Oil drilling in Gulf of Mexico resumes to near-normal levels, driven by huge deepwater finds that are riskier due to depth, pressure; federal regulators reviewing Deepwater Horizon disaster call for changes to offshore drilling oversight

Bdebbie Garcia

Bdebbie Garcia

Sep 15, 2011 – Industry Intelligence

LOS ANGELES , September 15, 2011 () – Massive discoveries in the Gulf of Mexico are prompting the return of offshore oil drilling to near normal levels, but the work is more complex and federal regulators are calling for closer oversight, reported The Wall Street Journal on Sept. 15.

Numerous changes in offshore drilling oversight were recommended by the U.S. Bureau of Ocean Energy Management Regulation and Enforcement in a report released on Wednesday. Among these are more surprise visits to drilling-rig engine rooms and stricter rules on disclosing incidents in which drillers nearly lost control.

The regulators are investigating BP PLC's Deepwater Horizon disaster that occurred in the Gulf last year.

The new oil fields being discovered in the Gulf are buried deeper, in highly-pressurized rock that will require more careful monitoring of drilling operations. These recent discoveries are also close to the edge of U.S. territorial waters, the Journal reported.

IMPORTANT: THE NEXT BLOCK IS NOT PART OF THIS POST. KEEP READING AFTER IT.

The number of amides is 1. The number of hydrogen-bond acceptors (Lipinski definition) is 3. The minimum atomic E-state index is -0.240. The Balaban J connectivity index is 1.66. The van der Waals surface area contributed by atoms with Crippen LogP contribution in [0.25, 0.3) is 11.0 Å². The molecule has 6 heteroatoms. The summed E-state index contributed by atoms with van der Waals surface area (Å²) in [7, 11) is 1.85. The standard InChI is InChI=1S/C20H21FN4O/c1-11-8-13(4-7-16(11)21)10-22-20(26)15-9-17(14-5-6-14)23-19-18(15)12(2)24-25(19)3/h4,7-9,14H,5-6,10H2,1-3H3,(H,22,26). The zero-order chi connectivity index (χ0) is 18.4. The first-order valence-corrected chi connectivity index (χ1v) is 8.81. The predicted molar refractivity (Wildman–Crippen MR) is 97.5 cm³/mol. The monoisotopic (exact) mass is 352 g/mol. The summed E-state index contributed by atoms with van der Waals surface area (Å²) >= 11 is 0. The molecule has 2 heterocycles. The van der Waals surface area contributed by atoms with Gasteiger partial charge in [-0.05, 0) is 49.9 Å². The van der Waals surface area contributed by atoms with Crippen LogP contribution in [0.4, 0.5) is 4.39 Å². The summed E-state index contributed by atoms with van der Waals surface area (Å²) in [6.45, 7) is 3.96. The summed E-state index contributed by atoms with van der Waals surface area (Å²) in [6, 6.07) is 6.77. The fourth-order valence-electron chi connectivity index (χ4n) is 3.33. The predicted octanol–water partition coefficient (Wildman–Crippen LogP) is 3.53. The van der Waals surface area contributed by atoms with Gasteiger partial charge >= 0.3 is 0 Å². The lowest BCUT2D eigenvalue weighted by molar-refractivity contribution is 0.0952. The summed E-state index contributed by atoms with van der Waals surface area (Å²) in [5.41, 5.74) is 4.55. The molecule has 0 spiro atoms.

Currently, there are 23 oil rigs drilling in the Gulf for oil that is in waters more than 3,000 feet deep. This is the same number of rigs as in 2009, according to federal data.

With the recent discoveries, there are at least four oil fields in the Gulf with one billion barrels of recoverable oil. This compares with just one dozen such finds made in the U.S. during the past century.

These finds, which were announced by Chevron Corp. and BHP Billiton PLC last week and by Exxon Mobile Corp. more recently, could each add 100,000 to 200,000 barrels of oil per day to production, said Phil Weiss, an analyst for Argus Research, reported the Journal.

The high price of oil, as well as improved technologies, are pushing the discoveries. Geologists can remotely detect oil before drilling, said Bobby Ryan, VP of global exploration for Chevron, noting “we see opportunities in areas where we thought there weren’t any more.”

The industry is increasingly moving to more risky exploration, said Tadeusz Patzek, chairman of the Petroleum and Geosystems Engineering Dept. at the University of Texas in Austin. It’s likely that companies have been aware of these fields since the 1980s, but had not attempted to drill them until recently, he said.

An estimated 1.43 million barrels/day of oil will be produced from the Gulf’s federal waters in 2011, 13.5% less than was expected before the Deepwater Horizon oil spill last year, according to projections from the U.S. Energy Information Administration, the Journal reported.

The primary source of this article is The Wall Street Journal, New York, New York, on Sept. 15, 2011.

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